As far as your recollection of the speed at which cars travelled pre speed cameras, mine differs from yours, I don't recall the roads being a racetrack like the impression you attempt to create. The road toll has been stable now for a number of years yet the margin for error has got tighter 3km/h, cameras now placed on downhill sections and fines increased well beyond the CPI increase, cash grab anyone
Cycling fatalities may have been higher in that time before mandatory helmet use, but your line here differs from the rest of the thread I believe
You are overseas now I believe or have been recently, do you find they have the religious zeal about speed limits that we endure in Vic? Have you found yourself knocked from the bike as a result? Or do you find that perhaps the driver attitudes are less aggressive and more sharing toward other road users.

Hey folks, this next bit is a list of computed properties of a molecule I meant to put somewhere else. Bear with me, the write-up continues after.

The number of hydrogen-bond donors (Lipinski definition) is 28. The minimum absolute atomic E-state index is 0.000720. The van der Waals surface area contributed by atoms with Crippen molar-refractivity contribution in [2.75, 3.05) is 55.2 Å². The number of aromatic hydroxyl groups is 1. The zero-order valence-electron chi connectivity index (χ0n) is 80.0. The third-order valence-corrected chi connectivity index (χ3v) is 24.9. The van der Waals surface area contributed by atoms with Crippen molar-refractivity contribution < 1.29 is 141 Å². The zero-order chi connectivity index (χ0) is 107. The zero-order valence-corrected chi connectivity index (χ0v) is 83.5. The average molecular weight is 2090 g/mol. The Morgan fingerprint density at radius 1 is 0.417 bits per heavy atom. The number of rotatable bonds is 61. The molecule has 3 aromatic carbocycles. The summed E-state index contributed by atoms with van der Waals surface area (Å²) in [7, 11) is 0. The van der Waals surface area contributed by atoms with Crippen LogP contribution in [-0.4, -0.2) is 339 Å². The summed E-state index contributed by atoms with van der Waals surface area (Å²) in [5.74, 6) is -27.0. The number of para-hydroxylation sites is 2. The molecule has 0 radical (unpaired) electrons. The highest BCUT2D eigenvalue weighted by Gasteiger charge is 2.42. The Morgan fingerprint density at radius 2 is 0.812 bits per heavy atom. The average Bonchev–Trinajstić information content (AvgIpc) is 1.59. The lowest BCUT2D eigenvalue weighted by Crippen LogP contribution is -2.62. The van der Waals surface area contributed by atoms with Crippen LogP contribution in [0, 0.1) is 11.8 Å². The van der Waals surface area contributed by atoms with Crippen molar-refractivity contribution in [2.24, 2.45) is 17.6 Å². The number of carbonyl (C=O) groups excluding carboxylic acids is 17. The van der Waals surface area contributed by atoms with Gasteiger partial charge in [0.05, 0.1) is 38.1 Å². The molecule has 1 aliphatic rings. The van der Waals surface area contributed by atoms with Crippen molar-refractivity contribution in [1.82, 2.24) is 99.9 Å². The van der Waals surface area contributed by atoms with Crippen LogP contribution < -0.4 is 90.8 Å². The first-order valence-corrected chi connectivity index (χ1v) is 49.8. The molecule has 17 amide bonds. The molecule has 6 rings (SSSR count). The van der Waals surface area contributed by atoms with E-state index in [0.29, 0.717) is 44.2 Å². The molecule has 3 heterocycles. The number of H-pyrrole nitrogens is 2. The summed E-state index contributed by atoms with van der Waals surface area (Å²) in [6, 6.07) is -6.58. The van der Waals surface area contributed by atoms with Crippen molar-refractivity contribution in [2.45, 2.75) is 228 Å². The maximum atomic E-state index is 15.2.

I wish our government would spend a little time and effort on that rather than solely focusing on revenue
Please what a simplistic argument. The level of noise insulation, improved vehicle dynamics, increased engine power and reduced speed limits 40 and 50 zones, make it very easy for ones speed to increase, particularly on a downhill stretch. I prefer to have my eyes on the road than the speedo YMMV. Even the ambulances we drive which are basically just tarted up delivery vans, have this tendency. I use the cruise control even in a 50 zone at times to remove the level of attention required to stay at or below the speed limit. Becomes more difficult where there is increased traffic.